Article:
I had to understand I was putting limitations on myself and I had to understand I was the problem in my business. I had to transform if I was going to live a different, more sustainable, happier life.


This is where Grant put me to work.


He helped me understand that I needed permanent solutions to the problems I was experiencing. He helped me understand that I needed a solid business foundation; and that turned out to be the difference between hating my job and being able to do more business in the first three months of the year than I did all of the year before.

Grant’s programs taught me many things: how to generate more leads; how to run campaigns on Facebook; how to get the most out of masterminding with colleagues; the importance of video in your business…all of these are true.

What I learned most from Grant, however, is that my professional life is not about real estate. It’s about business. It’s about scaling up. It’s about systems and processes. It’s about organization. It’s about understanding communication. It’s about putting the right people in place. It’s about implementing permanent solutions to recurring problems.

Business is business. I just happen to know about real estate. My goal is the same as any other business owner’s goal should be regardless of industry: build your business in such a way that you can use it as an engine to build the life you want to live.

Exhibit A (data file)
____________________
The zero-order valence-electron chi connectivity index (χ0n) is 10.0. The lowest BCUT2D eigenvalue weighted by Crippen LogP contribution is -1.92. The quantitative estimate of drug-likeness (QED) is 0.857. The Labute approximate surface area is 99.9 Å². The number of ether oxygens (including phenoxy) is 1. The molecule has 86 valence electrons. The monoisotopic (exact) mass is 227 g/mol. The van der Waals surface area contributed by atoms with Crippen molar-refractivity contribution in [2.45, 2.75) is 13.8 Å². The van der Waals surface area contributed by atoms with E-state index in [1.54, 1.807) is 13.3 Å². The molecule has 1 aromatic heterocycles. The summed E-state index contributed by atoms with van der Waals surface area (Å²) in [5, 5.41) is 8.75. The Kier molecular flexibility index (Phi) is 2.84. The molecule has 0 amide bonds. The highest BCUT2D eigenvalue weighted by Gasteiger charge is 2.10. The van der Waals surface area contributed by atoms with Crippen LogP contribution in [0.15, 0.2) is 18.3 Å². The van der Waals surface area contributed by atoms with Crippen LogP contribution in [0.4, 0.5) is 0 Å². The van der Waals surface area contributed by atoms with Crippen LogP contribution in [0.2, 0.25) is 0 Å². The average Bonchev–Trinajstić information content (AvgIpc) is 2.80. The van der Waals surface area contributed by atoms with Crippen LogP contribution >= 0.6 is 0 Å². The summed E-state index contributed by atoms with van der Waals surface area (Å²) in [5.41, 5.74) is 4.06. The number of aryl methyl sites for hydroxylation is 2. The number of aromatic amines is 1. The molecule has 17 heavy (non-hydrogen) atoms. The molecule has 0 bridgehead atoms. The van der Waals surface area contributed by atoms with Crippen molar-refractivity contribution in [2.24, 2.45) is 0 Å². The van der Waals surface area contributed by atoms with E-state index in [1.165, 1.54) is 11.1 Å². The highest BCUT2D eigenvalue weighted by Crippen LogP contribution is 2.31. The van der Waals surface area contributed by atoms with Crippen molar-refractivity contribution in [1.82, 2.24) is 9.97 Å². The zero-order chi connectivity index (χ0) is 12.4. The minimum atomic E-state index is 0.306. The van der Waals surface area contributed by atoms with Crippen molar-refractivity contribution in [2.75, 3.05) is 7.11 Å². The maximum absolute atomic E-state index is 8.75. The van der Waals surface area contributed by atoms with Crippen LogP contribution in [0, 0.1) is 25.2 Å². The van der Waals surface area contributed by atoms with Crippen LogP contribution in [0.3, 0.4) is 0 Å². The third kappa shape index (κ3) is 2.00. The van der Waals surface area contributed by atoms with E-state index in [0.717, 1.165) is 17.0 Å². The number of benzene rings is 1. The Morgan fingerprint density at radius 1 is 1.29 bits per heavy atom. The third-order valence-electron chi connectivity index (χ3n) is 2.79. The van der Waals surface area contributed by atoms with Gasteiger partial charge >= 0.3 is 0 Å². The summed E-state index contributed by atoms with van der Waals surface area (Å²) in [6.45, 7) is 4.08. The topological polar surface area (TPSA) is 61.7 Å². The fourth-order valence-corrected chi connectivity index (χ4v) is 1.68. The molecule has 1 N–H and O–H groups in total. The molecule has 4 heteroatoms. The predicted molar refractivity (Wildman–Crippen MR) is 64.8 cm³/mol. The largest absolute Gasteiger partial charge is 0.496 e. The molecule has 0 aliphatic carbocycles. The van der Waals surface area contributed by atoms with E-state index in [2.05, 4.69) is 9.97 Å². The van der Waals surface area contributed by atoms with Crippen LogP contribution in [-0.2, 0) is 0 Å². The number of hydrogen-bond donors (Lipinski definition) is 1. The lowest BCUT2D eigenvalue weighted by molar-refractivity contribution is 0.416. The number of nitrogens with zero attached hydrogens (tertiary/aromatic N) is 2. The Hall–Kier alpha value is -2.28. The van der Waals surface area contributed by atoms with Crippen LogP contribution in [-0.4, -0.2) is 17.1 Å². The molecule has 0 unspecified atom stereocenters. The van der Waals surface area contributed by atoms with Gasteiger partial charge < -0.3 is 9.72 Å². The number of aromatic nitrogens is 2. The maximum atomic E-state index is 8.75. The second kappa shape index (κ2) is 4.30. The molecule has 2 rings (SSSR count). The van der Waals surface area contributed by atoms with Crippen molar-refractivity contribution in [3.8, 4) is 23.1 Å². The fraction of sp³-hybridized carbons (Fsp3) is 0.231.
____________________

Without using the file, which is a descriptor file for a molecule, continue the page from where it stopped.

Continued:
How have I done this? How have I put myself of the path to transformation instead of accomplishment?


Easy. It’s called Savvy Homes Portal.

Savvy is a streamlined, easy-to-use, platform that facilitates house hunting for buyers via virtual reality. They can preview homes on their time, at their leisure, and from anywhere. Not only does this save agents and buyers time by reducing the number of showings needed to sell the home, it also adds vendors to the mix so that documents are kept in a space where they are accessible to everyone on the team.
Savvy also facilitates oversight. We created brief videos for agents to help explain to clients what some of the issues at hand might be and to help standardize the process.

Best of all, the Portal allowed me to scale my business, build my client base, step out of my business, and take back my time.

Through Grant’s programs, I learned how to understand business differently. I learned how to identify key problems in my business and create permanent solutions to those problems.

I got my time back. I can now walk away from my business and still serve my clients. I can walk away from my business and spend time with my family. I have freedom; and because of that freedom I was able to take the time I needed to create unique, innovative solutions to my problems. I was able to launch Savvy.

After working with Grant, I stopped being a real estate agent. I became a business owner. Now I have freedom. Now I have a life.

And it all started with a phone call.